“Yes?” She said in a lightly accented contralto voice. She looked Emma over from head to toe, and then wrinkled her nose like she smelled something unpleasant. “What do you need? The family is currently in mourning and not receiving visitors.”
Bea and Emma both showed her their shields. “I am Detective Sargent Bea Huntley and this is my partner, Detective Sargent Emma Mercer.” Bea glanced at Emma. “The Peters are expecting us, concerning the death of their daughter.”
The maid obviously approved of Bea, she smiled what was probably her most professional smile and opened the door to allow them entry. “The Peters are indisposed at the moment but if you will follow me, I will show you were you can wait for them.”
Emma started to say something about being kept waiting and Bea bumped her shoulder. “Thank you.” She said hiding her amusement at the situation.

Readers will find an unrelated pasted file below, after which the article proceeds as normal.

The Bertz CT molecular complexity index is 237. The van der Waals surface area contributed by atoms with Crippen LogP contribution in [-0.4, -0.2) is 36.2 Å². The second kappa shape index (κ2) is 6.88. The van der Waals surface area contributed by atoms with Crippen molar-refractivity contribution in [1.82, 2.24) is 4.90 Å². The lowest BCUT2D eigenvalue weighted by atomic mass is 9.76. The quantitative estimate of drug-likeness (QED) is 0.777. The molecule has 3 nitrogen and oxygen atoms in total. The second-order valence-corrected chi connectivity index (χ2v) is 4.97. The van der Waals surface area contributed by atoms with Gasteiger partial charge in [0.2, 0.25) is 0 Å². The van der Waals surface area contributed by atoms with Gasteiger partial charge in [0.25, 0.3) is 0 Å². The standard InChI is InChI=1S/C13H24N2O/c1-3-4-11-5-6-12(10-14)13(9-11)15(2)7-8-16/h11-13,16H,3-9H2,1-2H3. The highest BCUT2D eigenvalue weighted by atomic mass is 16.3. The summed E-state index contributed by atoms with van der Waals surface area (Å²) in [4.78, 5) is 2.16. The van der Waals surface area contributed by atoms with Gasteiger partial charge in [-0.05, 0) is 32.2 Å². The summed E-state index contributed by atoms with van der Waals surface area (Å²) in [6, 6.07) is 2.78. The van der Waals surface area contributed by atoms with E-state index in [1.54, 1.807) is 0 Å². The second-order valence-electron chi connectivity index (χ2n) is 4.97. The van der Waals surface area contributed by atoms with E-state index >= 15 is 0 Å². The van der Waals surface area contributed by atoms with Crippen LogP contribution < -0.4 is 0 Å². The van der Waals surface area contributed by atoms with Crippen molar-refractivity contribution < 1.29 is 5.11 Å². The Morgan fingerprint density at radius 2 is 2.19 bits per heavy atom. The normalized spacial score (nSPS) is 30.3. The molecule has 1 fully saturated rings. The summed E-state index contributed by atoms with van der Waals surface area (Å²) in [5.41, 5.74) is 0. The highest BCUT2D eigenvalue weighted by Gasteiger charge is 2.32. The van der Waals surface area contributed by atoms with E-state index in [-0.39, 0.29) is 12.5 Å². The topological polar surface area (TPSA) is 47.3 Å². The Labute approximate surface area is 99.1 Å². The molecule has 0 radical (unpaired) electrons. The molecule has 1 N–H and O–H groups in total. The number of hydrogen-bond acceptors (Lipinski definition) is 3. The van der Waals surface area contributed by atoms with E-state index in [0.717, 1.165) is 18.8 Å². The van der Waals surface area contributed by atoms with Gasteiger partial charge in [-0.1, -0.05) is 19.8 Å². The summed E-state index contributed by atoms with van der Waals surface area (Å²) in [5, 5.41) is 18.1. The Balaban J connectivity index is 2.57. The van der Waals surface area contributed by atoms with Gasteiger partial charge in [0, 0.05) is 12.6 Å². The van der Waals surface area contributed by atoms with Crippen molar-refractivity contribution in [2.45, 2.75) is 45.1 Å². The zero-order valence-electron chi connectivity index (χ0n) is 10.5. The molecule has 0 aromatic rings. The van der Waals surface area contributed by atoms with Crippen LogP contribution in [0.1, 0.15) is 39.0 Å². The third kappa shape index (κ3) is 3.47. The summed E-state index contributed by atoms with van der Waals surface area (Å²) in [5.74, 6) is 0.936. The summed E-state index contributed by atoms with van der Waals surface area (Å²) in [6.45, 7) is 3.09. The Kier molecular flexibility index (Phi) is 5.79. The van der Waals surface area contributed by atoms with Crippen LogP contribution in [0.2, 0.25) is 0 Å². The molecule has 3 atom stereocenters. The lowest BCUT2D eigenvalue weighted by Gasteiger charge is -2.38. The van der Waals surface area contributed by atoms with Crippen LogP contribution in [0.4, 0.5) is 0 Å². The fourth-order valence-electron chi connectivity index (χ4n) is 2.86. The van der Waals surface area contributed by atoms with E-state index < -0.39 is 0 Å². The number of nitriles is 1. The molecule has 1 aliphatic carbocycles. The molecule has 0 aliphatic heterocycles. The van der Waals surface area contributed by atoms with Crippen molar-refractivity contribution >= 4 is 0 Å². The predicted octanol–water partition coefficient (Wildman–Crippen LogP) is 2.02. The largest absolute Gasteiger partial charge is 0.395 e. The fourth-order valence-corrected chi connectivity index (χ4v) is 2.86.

The maid showed them to a large sitting room all done in pale, southwestern hues. When they started across the deep, light turquoise sea of carpet, the maid turned and disappeared down the hall. Emma went to look out the window at the spectacular view of the mountains and Bea stood in front of Kandinsky’s “Zunehmen”. “I have always loved this painting, I have no idea why.” Bea turned to find Emma gazing at the mountains. “They are beautiful, but look so foreign, almost alien, that they are unsettling at the same time.”
“That is why I love them. Their beauty is unpredictable. And they do no emit grandeur and peace, like most of the mountains across this country, they seem to promise that they are beauty with fangs.” Emma smiled at Bea. “That is how I prefer my beauty.”
“And that is why I worry about you.” Bea smiled back.